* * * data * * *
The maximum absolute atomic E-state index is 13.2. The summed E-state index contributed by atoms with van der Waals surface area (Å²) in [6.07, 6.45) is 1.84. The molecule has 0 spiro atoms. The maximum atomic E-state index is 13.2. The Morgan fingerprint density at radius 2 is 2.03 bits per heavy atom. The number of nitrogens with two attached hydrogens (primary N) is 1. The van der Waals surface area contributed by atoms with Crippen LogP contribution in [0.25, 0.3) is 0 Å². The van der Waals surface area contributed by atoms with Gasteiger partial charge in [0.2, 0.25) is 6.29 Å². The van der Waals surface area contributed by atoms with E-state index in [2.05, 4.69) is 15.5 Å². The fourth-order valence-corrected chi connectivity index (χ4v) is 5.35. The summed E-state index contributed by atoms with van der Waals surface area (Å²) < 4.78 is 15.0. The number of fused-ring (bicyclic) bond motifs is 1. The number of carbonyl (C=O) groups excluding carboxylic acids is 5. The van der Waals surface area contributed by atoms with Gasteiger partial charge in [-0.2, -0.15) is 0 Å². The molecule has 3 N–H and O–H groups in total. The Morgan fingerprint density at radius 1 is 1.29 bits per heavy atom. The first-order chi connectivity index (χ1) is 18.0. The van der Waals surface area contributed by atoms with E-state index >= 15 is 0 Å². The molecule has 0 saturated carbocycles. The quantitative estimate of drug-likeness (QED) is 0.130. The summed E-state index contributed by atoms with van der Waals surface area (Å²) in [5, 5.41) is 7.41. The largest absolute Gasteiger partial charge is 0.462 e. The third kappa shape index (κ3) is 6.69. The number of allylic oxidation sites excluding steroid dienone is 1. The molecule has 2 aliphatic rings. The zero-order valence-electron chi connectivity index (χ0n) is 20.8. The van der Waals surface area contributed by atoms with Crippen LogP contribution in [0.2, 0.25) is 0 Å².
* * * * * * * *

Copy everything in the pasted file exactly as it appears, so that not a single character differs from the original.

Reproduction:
The maximum absolute atomic E-state index is 13.2. The summed E-state index contributed by atoms with van der Waals surface area (Å²) in [6.07, 6.45) is 1.84. The molecule has 0 spiro atoms. The maximum atomic E-state index is 13.2. The Morgan fingerprint density at radius 2 is 2.03 bits per heavy atom. The number of nitrogens with two attached hydrogens (primary N) is 1. The van der Waals surface area contributed by atoms with Crippen LogP contribution in [0.25, 0.3) is 0 Å². The van der Waals surface area contributed by atoms with Gasteiger partial charge in [0.2, 0.25) is 6.29 Å². The van der Waals surface area contributed by atoms with E-state index in [2.05, 4.69) is 15.5 Å². The fourth-order valence-corrected chi connectivity index (χ4v) is 5.35. The summed E-state index contributed by atoms with van der Waals surface area (Å²) < 4.78 is 15.0. The number of fused-ring (bicyclic) bond motifs is 1. The number of carbonyl (C=O) groups excluding carboxylic acids is 5. The van der Waals surface area contributed by atoms with Gasteiger partial charge in [-0.2, -0.15) is 0 Å². The molecule has 3 N–H and O–H groups in total. The Morgan fingerprint density at radius 1 is 1.29 bits per heavy atom. The first-order chi connectivity index (χ1) is 18.0. The van der Waals surface area contributed by atoms with E-state index >= 15 is 0 Å². The molecule has 0 saturated carbocycles. The quantitative estimate of drug-likeness (QED) is 0.130. The summed E-state index contributed by atoms with van der Waals surface area (Å²) in [5, 5.41) is 7.41. The largest absolute Gasteiger partial charge is 0.462 e. The third kappa shape index (κ3) is 6.69. The number of allylic oxidation sites excluding steroid dienone is 1. The molecule has 2 aliphatic rings. The zero-order valence-electron chi connectivity index (χ0n) is 20.8. The van der Waals surface area contributed by atoms with Crippen LogP contribution in [0.2, 0.25) is 0 Å².